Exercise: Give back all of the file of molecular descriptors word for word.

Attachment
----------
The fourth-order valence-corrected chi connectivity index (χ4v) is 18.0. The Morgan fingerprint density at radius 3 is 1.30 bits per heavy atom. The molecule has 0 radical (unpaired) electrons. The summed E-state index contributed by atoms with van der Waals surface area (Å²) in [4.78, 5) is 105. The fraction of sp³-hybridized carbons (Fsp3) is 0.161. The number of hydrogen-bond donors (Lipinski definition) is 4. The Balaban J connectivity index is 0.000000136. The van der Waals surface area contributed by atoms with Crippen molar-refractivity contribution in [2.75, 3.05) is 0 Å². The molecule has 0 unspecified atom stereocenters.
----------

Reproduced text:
The fourth-order valence-corrected chi connectivity index (χ4v) is 18.0. The Morgan fingerprint density at radius 3 is 1.30 bits per heavy atom. The molecule has 0 radical (unpaired) electrons. The summed E-state index contributed by atoms with van der Waals surface area (Å²) in [4.78, 5) is 105. The fraction of sp³-hybridized carbons (Fsp3) is 0.161. The number of hydrogen-bond donors (Lipinski definition) is 4. The Balaban J connectivity index is 0.000000136. The van der Waals surface area contributed by atoms with Crippen molar-refractivity contribution in [2.75, 3.05) is 0 Å². The molecule has 0 unspecified atom stereocenters.